Miller was interested in measuring the mind’s ability to establish channels of information processing . From the research he carried out, he realized that people could reliably associate between four and ten continuous stimuli.

For example noises, line lengths or a series of points. People could quickly identify the stimulus as long as there were seven or fewer, and could retain between five and nine elements in the immediate memory.

With this he developed one of his greatest proposals: short-term memory in human beings is not unlimited, but has the general capacity to store up to seven pieces of information. Likewise, this capacity can be modified according to how subsequent processes are carried out, such as the recoding of information .

This is recognized to this day as one of the basic assumptions of information processing, precisely because it held that human memory can only efficiently capture a total of seven units at a time (plus or minus two additional pieces of information).

For example, the latter occurs when we have to distinguish between different sounds , or when we have to perceive an object by means of a hidden or very fast glance.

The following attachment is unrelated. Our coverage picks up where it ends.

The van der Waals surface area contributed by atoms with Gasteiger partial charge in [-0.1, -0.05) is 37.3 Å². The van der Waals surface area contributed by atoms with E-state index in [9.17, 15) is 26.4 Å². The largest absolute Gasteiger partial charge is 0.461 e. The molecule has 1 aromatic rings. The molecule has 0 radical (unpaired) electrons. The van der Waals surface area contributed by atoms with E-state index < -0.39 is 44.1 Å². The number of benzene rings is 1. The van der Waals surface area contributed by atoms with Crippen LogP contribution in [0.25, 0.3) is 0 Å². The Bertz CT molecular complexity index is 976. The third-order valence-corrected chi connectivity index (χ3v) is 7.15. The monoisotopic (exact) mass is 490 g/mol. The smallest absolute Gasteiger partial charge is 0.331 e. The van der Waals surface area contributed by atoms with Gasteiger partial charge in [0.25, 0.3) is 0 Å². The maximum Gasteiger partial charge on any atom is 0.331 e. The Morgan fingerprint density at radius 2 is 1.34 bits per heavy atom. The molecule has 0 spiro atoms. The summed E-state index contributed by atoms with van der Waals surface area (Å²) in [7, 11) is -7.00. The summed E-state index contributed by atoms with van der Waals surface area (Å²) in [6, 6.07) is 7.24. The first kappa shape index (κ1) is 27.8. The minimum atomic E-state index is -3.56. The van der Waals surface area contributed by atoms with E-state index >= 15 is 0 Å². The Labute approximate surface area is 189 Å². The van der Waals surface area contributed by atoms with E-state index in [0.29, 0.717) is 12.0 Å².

Impact on Psychology

Miller’s proposals significantly impacted subsequent research in cognitive psychology, which eventually led to the development and validation of psychometric tests for the study of memory and other cognitive processes.

As part of his activities within the latter institution, Miller collaborated with the US Army Signal Corps during World War II.
In fact, in 1943, Miller conducted military research related to the intelligibility of speech and sound; subjects that he transferred years later in his studies on psycholinguistics.

He later taught and researched at the same university, as well as at the Massachusetts Institute of Technology and Rockefeller University.
Years later, in 1979, he began his academic activities at Princeton University, where he was recognized as Professor Emeritus in 1990.

He was also a member of the prestigious American Academy of Arts and Sciences and the National Academy of Sciences.
He also co-founded (with Jerome S. Bruner) the Center for Cognitive Studies at Harvard in 1960, and participated in the establishment of the Princeton Cognitive Science Laboratory in 1986.

Thanks to his theories on short-term memory, Miller is recognized as one of the founders of cognitive science and cognitive neuroscience . He also made relevant contributions to psycholinguistics and human communication studies, which earned him the Exceptional Life Contribution to Psychology award from the American Psychological Association (APA).

From the behaviorist paradigm to cognitive psychology

During the years when George A. Miller was a researcher in psychology (between 1920 and 1950), the behavioralist paradigm was on the rise. One of the things behaviorism argued was that the mind could not be studied scientifically, since it was not an entity whose reality was observable.

In other words, for behaviorism, there was no possibility of scientifically studying mental processes, because these are states and operations that cannot be directly observed.